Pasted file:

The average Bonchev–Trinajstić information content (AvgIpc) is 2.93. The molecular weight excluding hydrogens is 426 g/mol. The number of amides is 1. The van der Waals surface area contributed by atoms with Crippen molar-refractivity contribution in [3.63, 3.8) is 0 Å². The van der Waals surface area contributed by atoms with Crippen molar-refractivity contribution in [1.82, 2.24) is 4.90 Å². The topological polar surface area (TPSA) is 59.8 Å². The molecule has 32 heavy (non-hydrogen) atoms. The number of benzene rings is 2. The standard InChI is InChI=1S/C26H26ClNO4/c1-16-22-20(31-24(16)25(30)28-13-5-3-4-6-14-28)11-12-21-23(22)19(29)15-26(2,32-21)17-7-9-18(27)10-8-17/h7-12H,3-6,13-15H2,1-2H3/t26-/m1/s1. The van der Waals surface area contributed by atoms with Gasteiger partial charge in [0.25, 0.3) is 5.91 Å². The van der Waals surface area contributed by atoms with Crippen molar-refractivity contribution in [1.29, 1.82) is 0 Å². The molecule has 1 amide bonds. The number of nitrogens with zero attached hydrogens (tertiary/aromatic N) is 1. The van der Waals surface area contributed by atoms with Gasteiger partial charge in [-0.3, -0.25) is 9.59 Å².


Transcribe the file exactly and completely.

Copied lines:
The average Bonchev–Trinajstić information content (AvgIpc) is 2.93. The molecular weight excluding hydrogens is 426 g/mol. The number of amides is 1. The van der Waals surface area contributed by atoms with Crippen molar-refractivity contribution in [3.63, 3.8) is 0 Å². The van der Waals surface area contributed by atoms with Crippen molar-refractivity contribution in [1.82, 2.24) is 4.90 Å². The topological polar surface area (TPSA) is 59.8 Å². The molecule has 32 heavy (non-hydrogen) atoms. The number of benzene rings is 2. The standard InChI is InChI=1S/C26H26ClNO4/c1-16-22-20(31-24(16)25(30)28-13-5-3-4-6-14-28)11-12-21-23(22)19(29)15-26(2,32-21)17-7-9-18(27)10-8-17/h7-12H,3-6,13-15H2,1-2H3/t26-/m1/s1. The van der Waals surface area contributed by atoms with Gasteiger partial charge in [0.25, 0.3) is 5.91 Å². The van der Waals surface area contributed by atoms with Crippen molar-refractivity contribution in [1.29, 1.82) is 0 Å². The molecule has 1 amide bonds. The number of nitrogens with zero attached hydrogens (tertiary/aromatic N) is 1. The van der Waals surface area contributed by atoms with Gasteiger partial charge in [-0.3, -0.25) is 9.59 Å².